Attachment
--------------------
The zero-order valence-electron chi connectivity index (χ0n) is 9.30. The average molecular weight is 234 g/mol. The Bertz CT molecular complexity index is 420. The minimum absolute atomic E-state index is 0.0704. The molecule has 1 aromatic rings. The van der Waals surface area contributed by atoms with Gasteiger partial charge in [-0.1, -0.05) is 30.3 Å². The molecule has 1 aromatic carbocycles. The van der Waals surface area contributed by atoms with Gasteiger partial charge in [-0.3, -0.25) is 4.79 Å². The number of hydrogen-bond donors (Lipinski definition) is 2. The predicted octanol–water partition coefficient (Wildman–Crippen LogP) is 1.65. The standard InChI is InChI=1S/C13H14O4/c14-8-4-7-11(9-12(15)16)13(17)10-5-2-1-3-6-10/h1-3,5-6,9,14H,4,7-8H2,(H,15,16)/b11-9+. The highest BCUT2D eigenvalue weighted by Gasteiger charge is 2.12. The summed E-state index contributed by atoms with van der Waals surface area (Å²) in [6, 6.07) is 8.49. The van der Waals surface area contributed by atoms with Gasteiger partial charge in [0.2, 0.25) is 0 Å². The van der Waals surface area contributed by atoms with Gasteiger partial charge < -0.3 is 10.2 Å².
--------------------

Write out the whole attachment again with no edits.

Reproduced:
The zero-order valence-electron chi connectivity index (χ0n) is 9.30. The average molecular weight is 234 g/mol. The Bertz CT molecular complexity index is 420. The minimum absolute atomic E-state index is 0.0704. The molecule has 1 aromatic rings. The van der Waals surface area contributed by atoms with Gasteiger partial charge in [-0.1, -0.05) is 30.3 Å². The molecule has 1 aromatic carbocycles. The van der Waals surface area contributed by atoms with Gasteiger partial charge in [-0.3, -0.25) is 4.79 Å². The number of hydrogen-bond donors (Lipinski definition) is 2. The predicted octanol–water partition coefficient (Wildman–Crippen LogP) is 1.65. The standard InChI is InChI=1S/C13H14O4/c14-8-4-7-11(9-12(15)16)13(17)10-5-2-1-3-6-10/h1-3,5-6,9,14H,4,7-8H2,(H,15,16)/b11-9+. The highest BCUT2D eigenvalue weighted by Gasteiger charge is 2.12. The summed E-state index contributed by atoms with van der Waals surface area (Å²) in [6, 6.07) is 8.49. The van der Waals surface area contributed by atoms with Gasteiger partial charge in [0.2, 0.25) is 0 Å². The van der Waals surface area contributed by atoms with Gasteiger partial charge < -0.3 is 10.2 Å².